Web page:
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Modifications?

Article about: I recently came to inherit my grandfather's sword that he picked up during WWII. I've been doing quite a bit of research on it, but this is confusing me. As far as I know, he did not modify

  1. #1

    Default Modifications?

    I recently came to inherit my grandfather's sword that he picked up during WWII. I've been doing quite a bit of research on it, but this is confusing me. As far as I know, he did not modify the sword in any way nor do I believe he did as he picked it up for memorabilia. Pics:









    Sorry for the horrible quality, but it was the best I could do.

    So far, from what I can tell:
    The hilt up to the hand guard belongs to a shooting hirschfanger,
    The hand guard itself belongs to a hunting hirschfanger,
    The blade belongs to a shooting hirschfanger, and
    The scabbard belongs to a hunting hirschfanger.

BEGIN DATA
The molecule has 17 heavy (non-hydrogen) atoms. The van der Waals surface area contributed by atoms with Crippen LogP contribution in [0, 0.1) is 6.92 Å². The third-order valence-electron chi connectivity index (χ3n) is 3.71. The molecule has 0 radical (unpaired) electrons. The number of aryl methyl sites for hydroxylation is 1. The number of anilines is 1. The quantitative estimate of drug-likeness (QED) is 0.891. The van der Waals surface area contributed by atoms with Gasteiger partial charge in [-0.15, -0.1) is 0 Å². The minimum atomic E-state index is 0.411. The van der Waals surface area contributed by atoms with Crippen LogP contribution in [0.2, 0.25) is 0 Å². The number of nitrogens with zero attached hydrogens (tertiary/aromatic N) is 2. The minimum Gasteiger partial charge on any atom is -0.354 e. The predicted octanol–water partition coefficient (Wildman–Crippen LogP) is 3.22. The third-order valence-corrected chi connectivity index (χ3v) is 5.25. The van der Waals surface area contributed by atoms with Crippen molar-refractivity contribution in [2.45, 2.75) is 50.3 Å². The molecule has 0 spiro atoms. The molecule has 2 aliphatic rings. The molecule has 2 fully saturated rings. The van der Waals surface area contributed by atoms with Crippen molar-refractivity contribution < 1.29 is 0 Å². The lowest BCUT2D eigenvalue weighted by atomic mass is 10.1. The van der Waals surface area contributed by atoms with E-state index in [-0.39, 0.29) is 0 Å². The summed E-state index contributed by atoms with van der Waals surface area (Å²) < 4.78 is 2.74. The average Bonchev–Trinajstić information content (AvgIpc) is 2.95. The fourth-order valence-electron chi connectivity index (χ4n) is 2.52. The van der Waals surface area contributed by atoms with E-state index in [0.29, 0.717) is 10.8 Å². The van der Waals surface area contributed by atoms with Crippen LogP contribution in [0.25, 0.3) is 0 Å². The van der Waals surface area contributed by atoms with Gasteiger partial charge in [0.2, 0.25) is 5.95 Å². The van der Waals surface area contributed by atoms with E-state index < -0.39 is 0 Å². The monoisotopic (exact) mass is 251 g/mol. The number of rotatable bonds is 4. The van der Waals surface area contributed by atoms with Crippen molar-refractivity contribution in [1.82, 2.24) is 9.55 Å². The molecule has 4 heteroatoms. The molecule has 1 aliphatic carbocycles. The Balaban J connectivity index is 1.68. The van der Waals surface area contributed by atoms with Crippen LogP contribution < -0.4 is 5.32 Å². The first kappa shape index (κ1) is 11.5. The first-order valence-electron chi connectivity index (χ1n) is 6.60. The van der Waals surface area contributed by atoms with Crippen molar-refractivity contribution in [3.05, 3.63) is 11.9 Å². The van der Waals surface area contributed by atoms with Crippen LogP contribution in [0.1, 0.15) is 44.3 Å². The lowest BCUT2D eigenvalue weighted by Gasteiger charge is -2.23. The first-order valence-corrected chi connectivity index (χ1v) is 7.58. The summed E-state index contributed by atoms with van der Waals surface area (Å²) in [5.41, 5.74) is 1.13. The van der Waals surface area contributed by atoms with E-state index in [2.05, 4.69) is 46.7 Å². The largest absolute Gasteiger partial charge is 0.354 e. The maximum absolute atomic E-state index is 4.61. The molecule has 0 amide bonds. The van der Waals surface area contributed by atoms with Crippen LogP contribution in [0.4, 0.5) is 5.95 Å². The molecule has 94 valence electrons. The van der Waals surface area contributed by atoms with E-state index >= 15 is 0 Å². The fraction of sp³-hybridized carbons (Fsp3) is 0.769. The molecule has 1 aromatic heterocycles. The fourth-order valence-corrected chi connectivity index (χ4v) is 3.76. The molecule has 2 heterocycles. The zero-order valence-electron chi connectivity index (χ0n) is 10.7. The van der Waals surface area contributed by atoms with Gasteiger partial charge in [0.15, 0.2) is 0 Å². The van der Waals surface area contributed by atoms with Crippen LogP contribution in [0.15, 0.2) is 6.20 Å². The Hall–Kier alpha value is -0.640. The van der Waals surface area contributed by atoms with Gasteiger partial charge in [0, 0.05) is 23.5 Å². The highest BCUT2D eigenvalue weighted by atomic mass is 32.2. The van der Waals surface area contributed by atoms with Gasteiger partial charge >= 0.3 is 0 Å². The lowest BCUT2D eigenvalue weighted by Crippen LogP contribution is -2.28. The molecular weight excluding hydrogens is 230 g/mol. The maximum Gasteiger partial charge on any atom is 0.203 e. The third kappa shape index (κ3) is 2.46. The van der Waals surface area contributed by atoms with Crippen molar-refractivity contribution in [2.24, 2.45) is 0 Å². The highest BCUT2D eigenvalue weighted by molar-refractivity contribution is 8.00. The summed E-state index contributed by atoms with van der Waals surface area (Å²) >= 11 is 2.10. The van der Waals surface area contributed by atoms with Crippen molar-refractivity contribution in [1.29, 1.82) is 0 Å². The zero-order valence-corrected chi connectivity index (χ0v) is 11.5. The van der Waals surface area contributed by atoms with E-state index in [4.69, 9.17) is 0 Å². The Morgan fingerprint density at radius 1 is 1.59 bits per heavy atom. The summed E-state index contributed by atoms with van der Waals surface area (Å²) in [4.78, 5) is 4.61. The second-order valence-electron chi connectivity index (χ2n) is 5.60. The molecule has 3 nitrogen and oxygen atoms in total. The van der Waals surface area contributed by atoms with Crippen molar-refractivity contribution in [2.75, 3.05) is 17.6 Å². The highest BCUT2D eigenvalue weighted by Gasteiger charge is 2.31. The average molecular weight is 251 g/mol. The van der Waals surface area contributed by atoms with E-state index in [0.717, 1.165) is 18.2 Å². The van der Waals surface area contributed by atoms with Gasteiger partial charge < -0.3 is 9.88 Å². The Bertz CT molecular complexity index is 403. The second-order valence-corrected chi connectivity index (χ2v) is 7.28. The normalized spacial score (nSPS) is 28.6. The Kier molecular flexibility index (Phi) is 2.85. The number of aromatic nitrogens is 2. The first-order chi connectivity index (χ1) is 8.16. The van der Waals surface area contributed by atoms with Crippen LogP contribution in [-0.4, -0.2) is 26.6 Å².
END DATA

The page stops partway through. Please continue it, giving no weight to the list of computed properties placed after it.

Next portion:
Do correct me if any of that is wrong, but the real question I have is: Why/who modded the sword like that? I can understand it probably didn't have a scabbard, so picking up the next one you could find that fits is only logical. But the hand guard? That, I don't get.

    Edit: Believed to be made by Carl Eickhorn due to the partially faded squirrel logo near the base of the blade.

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  3. #2

    Default Re: Modifications?

    The sword has not been modified, it's an Imperial Shooting Hirschfanger pre WW1 and was made like that. The brass looking fittings are actually tombak, an alloy. The scabbard I'm not sure of as the fittings were also tombak, but the one you show appears to be steel. Hope this helps.

    Regards, Ned.
    'I do not think we can hope for any better thing now.
    We shall stick it out to the end, but we are getting weaker of course, and the end cannot be far.
    It seems a pity, but I do not think I can write more. R. SCOTT.
    Last Entry - For God's sake look after our people.'

    In memory of Capt. Robert Falcon Scott, Edward Wilson, Henry Bowers, Lawrence Oates and Edgar Evans. South Pole Expedition, 30th March 1912.

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